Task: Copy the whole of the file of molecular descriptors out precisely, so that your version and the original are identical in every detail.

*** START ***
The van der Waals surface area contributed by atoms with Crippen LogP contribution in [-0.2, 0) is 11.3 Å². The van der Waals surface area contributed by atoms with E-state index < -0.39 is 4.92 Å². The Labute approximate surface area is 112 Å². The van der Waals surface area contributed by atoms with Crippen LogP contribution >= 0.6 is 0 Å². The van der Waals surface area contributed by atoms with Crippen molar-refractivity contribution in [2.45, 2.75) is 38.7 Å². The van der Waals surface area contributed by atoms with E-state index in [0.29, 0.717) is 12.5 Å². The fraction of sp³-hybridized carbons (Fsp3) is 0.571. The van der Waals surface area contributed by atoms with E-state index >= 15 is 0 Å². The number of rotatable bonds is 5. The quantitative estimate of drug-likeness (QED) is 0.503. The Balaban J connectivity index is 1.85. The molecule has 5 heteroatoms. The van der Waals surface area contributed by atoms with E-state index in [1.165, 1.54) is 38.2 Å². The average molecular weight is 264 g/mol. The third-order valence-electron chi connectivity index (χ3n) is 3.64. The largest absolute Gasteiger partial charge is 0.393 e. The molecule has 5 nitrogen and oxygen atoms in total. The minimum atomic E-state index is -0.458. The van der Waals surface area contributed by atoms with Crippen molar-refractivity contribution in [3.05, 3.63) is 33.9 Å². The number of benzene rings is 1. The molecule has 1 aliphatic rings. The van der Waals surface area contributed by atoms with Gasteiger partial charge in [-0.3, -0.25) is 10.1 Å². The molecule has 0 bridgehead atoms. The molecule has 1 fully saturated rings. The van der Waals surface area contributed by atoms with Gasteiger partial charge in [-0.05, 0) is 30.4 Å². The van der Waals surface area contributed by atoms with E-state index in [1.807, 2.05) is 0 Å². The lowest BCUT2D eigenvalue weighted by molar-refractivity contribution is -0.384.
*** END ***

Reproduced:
The van der Waals surface area contributed by atoms with Crippen LogP contribution in [-0.2, 0) is 11.3 Å². The van der Waals surface area contributed by atoms with E-state index < -0.39 is 4.92 Å². The Labute approximate surface area is 112 Å². The van der Waals surface area contributed by atoms with Crippen LogP contribution >= 0.6 is 0 Å². The van der Waals surface area contributed by atoms with Crippen molar-refractivity contribution in [2.45, 2.75) is 38.7 Å². The van der Waals surface area contributed by atoms with E-state index in [0.29, 0.717) is 12.5 Å². The fraction of sp³-hybridized carbons (Fsp3) is 0.571. The van der Waals surface area contributed by atoms with E-state index >= 15 is 0 Å². The number of rotatable bonds is 5. The quantitative estimate of drug-likeness (QED) is 0.503. The Balaban J connectivity index is 1.85. The molecule has 5 heteroatoms. The van der Waals surface area contributed by atoms with E-state index in [1.165, 1.54) is 38.2 Å². The average molecular weight is 264 g/mol. The third-order valence-electron chi connectivity index (χ3n) is 3.64. The largest absolute Gasteiger partial charge is 0.393 e. The molecule has 5 nitrogen and oxygen atoms in total. The minimum atomic E-state index is -0.458. The van der Waals surface area contributed by atoms with Crippen molar-refractivity contribution in [3.05, 3.63) is 33.9 Å². The number of benzene rings is 1. The molecule has 1 aliphatic rings. The van der Waals surface area contributed by atoms with Gasteiger partial charge in [-0.3, -0.25) is 10.1 Å². The molecule has 0 bridgehead atoms. The molecule has 1 fully saturated rings. The van der Waals surface area contributed by atoms with Gasteiger partial charge in [-0.05, 0) is 30.4 Å². The van der Waals surface area contributed by atoms with E-state index in [1.807, 2.05) is 0 Å². The lowest BCUT2D eigenvalue weighted by molar-refractivity contribution is -0.384.